"Nekromantik 2" is a an intriguing and worthy sequel to its infamous and well made progenitor. The fact that Buttgereit switched the focus from a heart-sick and head-sick young man in the form of Rob, to the love-sick and balanced-in-her-own-strange-way, Monika, is unexpected and really smart. The eroto-death factor is still there, but with Monika, her own flesh won't allow her to do what her heart wants to. Even more intriguing is when she tries to dispose of Rob as she and Mark start to get more serious, Monika grows emotional and keeps Rob's head and genitals. (The latter comes into play with some great twisted humor, as she puts it on a plate, wraps it in plastic and places the severed member in her fridge like well-loved leftovers. Which is pretty fitting, now that I think of it!)

Monika is an unusually complex character, especially for being a woman. In the cinematic landscape, whether we're talking mainstream pap or underground DIY, women are more of than not, relegated to ether bitch, sex/brain starved nymphet-nympho, frumpy friend or Holly Sunshine: Pretty Girl Worthy of Love. So to see a female lead chase her heart and desires that play far outside the boundaries of what is “normal” (or legal for that matter), is pretty great. Especially as her relationship with Mark starts to show more cracks, with him unable to give her any sort of climax, Monika is forced to feed her need. Granted, I'm not saying “Ladies, start digging up your soulmate!” or anything, but there is an undercurrent of affection and respect for this character that is refreshing. Monika M. is likable as the lovely and chic girl with the strangest desires of profound morbidity. There is an understatedness to her performance that works quite well and helps keep the film anchored in an even keel. 

 

The filmmaking quotient is even better here, with Nekromantik 2 featuring more of budget with the former's 8mm format being replaced with a more glossy looking 16mm print. That may sound like a sell-out to a less-slackful underground film fan, but given that the plot is more of a love story, a fact even mentioned by Buttgereit himself in the intro to the lovely Cult Epics blu-ray release, it makes more sense for it visually to look bright and crisp. The first film was more of a tonally extreme film, so the 8mm format was perfect for it. The camerawork and editing are even tighter, with some especially great use of movement in the “hunt for Rob” cemetery sequence near the beginning. One big link between the two films is the amazing soundtrack, featuring more stellar work courtesy of Herman Kopp and “John Boy Walton,” both returning from the first film. The fact that such beautifully composed music is intertwined with a film about necrophilia is all sorts of subversive sweetness.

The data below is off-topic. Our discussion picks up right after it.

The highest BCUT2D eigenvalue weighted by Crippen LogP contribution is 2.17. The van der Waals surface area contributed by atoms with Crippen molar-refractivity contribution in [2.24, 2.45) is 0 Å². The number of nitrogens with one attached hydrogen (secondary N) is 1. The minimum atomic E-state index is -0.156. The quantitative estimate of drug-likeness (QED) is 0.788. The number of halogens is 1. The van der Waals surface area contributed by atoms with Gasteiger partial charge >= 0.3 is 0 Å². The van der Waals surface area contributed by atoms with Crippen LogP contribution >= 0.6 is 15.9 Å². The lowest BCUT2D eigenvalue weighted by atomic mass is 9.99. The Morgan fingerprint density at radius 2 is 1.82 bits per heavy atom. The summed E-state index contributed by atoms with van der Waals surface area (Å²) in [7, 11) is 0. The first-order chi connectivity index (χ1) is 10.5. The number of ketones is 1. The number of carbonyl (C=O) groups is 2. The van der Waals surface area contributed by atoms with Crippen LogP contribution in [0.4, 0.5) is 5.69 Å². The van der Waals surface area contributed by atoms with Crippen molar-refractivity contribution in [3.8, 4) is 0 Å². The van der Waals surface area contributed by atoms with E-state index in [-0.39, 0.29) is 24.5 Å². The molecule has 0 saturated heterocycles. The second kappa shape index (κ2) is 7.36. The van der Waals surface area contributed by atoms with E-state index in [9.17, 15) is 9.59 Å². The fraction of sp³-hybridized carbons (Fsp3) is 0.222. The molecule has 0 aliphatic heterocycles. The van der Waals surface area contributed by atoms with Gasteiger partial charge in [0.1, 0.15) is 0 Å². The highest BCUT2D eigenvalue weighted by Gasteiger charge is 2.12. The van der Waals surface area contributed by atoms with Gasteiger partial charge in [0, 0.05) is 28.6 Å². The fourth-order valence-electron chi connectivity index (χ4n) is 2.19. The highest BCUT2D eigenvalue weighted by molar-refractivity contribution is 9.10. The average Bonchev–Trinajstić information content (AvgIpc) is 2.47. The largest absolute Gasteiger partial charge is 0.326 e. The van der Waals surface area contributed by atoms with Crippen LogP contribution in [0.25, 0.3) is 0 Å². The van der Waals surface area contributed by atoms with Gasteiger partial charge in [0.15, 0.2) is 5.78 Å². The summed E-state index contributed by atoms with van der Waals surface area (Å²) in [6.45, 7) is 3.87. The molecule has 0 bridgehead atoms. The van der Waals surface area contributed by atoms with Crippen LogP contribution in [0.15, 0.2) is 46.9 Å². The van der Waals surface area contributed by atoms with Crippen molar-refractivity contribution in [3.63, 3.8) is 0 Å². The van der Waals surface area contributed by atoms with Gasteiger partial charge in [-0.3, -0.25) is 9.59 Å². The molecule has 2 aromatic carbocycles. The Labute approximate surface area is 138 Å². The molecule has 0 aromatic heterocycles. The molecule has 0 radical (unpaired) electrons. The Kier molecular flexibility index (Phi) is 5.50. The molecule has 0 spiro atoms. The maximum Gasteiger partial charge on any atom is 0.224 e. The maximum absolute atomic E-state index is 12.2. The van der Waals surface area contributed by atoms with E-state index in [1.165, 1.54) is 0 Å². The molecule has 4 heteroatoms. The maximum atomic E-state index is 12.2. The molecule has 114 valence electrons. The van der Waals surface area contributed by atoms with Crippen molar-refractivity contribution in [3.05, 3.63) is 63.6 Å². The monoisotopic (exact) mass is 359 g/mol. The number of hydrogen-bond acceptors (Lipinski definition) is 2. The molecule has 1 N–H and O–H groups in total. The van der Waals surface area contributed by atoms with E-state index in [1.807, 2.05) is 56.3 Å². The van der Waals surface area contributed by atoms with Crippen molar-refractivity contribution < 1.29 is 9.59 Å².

Speaking of great music, one of my personal favorite scenes is the musical number that seemingly pops out of nowhere with Monika singing “Squelette Délicieux” like a post-modern Zarah Leander. The fact that the title loosely translates to, “Delicious Skeleton,” makes me love this scene all the more. Beatrice M.'s cameo (Betty from the original Nekromantik) is also a hoot.

It's that combination of humor, heart and a willingness to explore transgressive imagery and taboo topics that sear Nekromantik 2 into the minds of any viewer worth his or her salt. There's still a bit of the requisite gore and animal death, though neither are quite as heightened as they were in the first. (A warning to the squeamish, the animal footage involves Monika and her lady-gang of death-loving friends watching footage of a dead seal getting dissected. It's really gross but given that the animal was already dead and the video in question looks clinical in nature, it is still a far cry from the cruelty-tango of the Italian cannibal films of the 70's.)